Editorial J.L. Hoagland Stephanie Haven Managing Editors Justin Rheingold Executive News Editor Daniel Bottino News Editors Jenna Buckle Abigail Feldman Daniel Gottfried Alexa Horwitz Victoria Leistman Annabelle Roberts Denali Tietjen Josh Weiner Sarah Zheng Meredith Braunstein Assistant News Editors Dana Guth Kathleen Schmidt Jei-Jei Tan Charlotte Gilliland Emma Arnesty-Good Emily Bartlett Hannah Fingerhut Caitlin McClure Sabrina McMillin Jessica Mow Shannon Vavra Maya Blackstone Sophie Laing Jake Taber Kendall Todd Lancy Downs Brendan Donohue Veronica Little Dan O’Leary Drew Robertson Dana Guth Nika Korchok Wakulich Anthony Martinez Jake Indursky Alex Baudoin Alex Connors Ross Dember Zachey Kliger Kate Klots Aaron Leibowitz Tyler Maher David McIntyre Jason Schneiderman Alex Schroeder Sam Gold Alison Kuah Jorge Monroy-Palacio Maclyn Senear Chris Warren Nicholas Golden Tom Chalmers Matthew Crane Scott Geldzahler Susan Kaufman Benjamin Boventer Keran Chen Jehan Madhani Jonathan Moore Bailey Werner Caroline Geiling Sofia Adams Ethan Chan Matt Schreiber Christie Wu Maya Blackstone Annie Levine Nick Pfosi Kyra Sturgill Mitchell Katz Rachel Sheldon Alexander Kaufman Jake Hellman Aastha Chadha Ethan Chan Jade Chan Kristie Le Tanay Modi Blair Nodelman Joshua Podolsky Grace Segers

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Editorial | Letters

Tuesday, January 28, 2014


Computer science deserves more attention Tufts traditionally strives to be on the forefront of academic exploration, and in 2014, the reality should be no different. As Jumbos we take pride in being a premier research and liberal arts university, which we’re reminded of whenever we are in earshot of any campus tour. Unfortunately, as all universities do, Tufts is struggling to keep up with ever-increasing academic demands, and computer science is one of those gaps. Computer science is generally considered to be both a profitable and popular college major. Forbes lists an undergraduate degree in computer science as the third most valuable. The average starting salary for students with such a degree is just shy of $60,000; later on in their careers, the average salary for computer science majors rises to nearly $100,000. Compare this to the U.S News & World Report ranking of Tufts as 72nd in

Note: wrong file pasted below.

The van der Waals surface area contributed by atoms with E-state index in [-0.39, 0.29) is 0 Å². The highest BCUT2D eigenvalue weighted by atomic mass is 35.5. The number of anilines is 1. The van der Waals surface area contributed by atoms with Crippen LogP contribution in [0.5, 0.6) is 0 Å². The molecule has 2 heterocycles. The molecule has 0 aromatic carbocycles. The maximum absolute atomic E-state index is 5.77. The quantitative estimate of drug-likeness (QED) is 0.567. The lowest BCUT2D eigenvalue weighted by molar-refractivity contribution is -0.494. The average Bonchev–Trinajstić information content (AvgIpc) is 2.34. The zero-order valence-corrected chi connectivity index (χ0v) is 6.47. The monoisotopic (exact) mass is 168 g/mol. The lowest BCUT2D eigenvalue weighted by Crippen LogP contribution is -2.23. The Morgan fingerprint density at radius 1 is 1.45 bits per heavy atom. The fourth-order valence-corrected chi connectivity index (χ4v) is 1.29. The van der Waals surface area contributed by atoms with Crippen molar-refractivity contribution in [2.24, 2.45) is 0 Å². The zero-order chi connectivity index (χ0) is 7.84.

the country for computer science and one cannot help but wonder if there is a disconnect in the minds of Tufts administration. Recently, computer science has garnered substantial interest on campus. But this interest exceeds the current financial and institutional support allocated toward the discipline. Regardless of what they’re studying, all Tufts students — English majors and engineers alike — should be concerned about the state of computer science at Tufts. This semester, freshmen faced introductory computer science classes filled to the brim with students attracted to the burgeoning world of computing and coding. Liberal arts students seeking exposure to computer science have access to excellent faculty and renovated structures, but are still forced to use subpar software. As coding becomes an increasingly practical and marketable skill, Tufts

has to face the facts: the skyrocketing popularity of computer science demands more resources. Besides being an integral part of the academic future of the university, making computer science a higher priority may also lead to increased funding from future donors, many of whom may be thankful to Tufts for giving them an edge in a remarkably competitive career field — that is, if the university can improve the program. Enhancing and expanding the computer science discipline at Tufts is about more than dollar signs, though. In order to become a more respected institution, we cannot afford to ignore the ever-changing realms of technology and innovation that surround us. Tufts should regard computer science in higher esteem, and that process starts with listening to the student demands and responding swiftly.

School for failing to acknowledge that Saakashvili wasn’t a perfect leader, Kornblum offers readers an entirely one-sided depiction of Saakashvili’s rival Bidzina Ivanishvili, Kornblum’s former employer. But a Google search will readily reveal a dark side at least the equal of Saakashvili’s. For instance, a November 2012 Washington Post editorial said that Ivanishvili should, “not be welcome in Washington” because of the Stalinlike wave of arrests he engaged in after winning power. The Economist expressed similar sentiments. Finally, Kornblum doesn’t even try to acknowledge any of Saakashvili’s virtues. Under his leadership, Georgia has

outscored Russia on a number of key international evaluations for democracy and economics, and it has seen the kind of political transition that Russia has never experienced. Facing incredible pressure and opposition from his giant neighbor, which included the lawless annexation of big chunks of Georgian territory in 2008, Saakashvili kept Georgia on track towards democracy, and any student would be lucky to spend time hearing his thrilling insights about his time in power.